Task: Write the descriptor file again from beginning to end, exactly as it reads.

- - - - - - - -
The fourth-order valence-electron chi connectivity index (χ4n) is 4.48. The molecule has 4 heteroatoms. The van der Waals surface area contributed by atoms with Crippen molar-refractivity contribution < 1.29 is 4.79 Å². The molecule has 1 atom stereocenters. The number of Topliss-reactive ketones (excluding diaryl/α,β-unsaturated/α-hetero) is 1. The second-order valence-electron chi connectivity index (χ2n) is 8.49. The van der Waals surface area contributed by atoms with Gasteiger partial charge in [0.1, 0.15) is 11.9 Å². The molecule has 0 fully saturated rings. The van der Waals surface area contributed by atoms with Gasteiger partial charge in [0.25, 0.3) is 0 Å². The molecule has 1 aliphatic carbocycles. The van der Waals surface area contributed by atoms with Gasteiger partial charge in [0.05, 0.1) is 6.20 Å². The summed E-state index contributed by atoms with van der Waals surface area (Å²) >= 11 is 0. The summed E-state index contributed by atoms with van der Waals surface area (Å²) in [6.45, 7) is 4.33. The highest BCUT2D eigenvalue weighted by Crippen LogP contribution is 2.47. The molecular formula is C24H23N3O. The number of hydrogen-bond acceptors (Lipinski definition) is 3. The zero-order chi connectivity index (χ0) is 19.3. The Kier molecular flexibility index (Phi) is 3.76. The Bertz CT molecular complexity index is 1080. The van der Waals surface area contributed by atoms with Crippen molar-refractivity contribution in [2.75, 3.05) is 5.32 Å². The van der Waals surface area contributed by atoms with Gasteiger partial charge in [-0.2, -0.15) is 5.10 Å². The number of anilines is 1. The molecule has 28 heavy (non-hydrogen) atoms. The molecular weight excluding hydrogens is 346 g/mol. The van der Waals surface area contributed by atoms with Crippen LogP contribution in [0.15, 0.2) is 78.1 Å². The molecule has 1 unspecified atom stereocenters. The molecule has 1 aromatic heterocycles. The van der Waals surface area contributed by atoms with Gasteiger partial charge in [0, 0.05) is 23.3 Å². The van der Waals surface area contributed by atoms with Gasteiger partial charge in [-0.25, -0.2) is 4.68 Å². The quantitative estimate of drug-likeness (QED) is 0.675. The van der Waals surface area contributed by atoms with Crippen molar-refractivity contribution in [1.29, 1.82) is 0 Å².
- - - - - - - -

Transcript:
The fourth-order valence-electron chi connectivity index (χ4n) is 4.48. The molecule has 4 heteroatoms. The van der Waals surface area contributed by atoms with Crippen molar-refractivity contribution < 1.29 is 4.79 Å². The molecule has 1 atom stereocenters. The number of Topliss-reactive ketones (excluding diaryl/α,β-unsaturated/α-hetero) is 1. The second-order valence-electron chi connectivity index (χ2n) is 8.49. The van der Waals surface area contributed by atoms with Gasteiger partial charge in [0.1, 0.15) is 11.9 Å². The molecule has 0 fully saturated rings. The van der Waals surface area contributed by atoms with Gasteiger partial charge in [0.25, 0.3) is 0 Å². The molecule has 1 aliphatic carbocycles. The van der Waals surface area contributed by atoms with Gasteiger partial charge in [0.05, 0.1) is 6.20 Å². The summed E-state index contributed by atoms with van der Waals surface area (Å²) >= 11 is 0. The summed E-state index contributed by atoms with van der Waals surface area (Å²) in [6.45, 7) is 4.33. The highest BCUT2D eigenvalue weighted by Crippen LogP contribution is 2.47. The molecular formula is C24H23N3O. The number of hydrogen-bond acceptors (Lipinski definition) is 3. The zero-order chi connectivity index (χ0) is 19.3. The Kier molecular flexibility index (Phi) is 3.76. The Bertz CT molecular complexity index is 1080. The van der Waals surface area contributed by atoms with Crippen molar-refractivity contribution in [2.75, 3.05) is 5.32 Å². The van der Waals surface area contributed by atoms with Gasteiger partial charge in [-0.2, -0.15) is 5.10 Å². The number of anilines is 1. The molecule has 28 heavy (non-hydrogen) atoms. The molecular weight excluding hydrogens is 346 g/mol. The van der Waals surface area contributed by atoms with Crippen LogP contribution in [0.15, 0.2) is 78.1 Å². The molecule has 1 unspecified atom stereocenters. The molecule has 1 aromatic heterocycles. The van der Waals surface area contributed by atoms with Gasteiger partial charge in [0, 0.05) is 23.3 Å². The van der Waals surface area contributed by atoms with Gasteiger partial charge in [-0.25, -0.2) is 4.68 Å². The quantitative estimate of drug-likeness (QED) is 0.675. The van der Waals surface area contributed by atoms with Crippen molar-refractivity contribution in [1.29, 1.82) is 0 Å².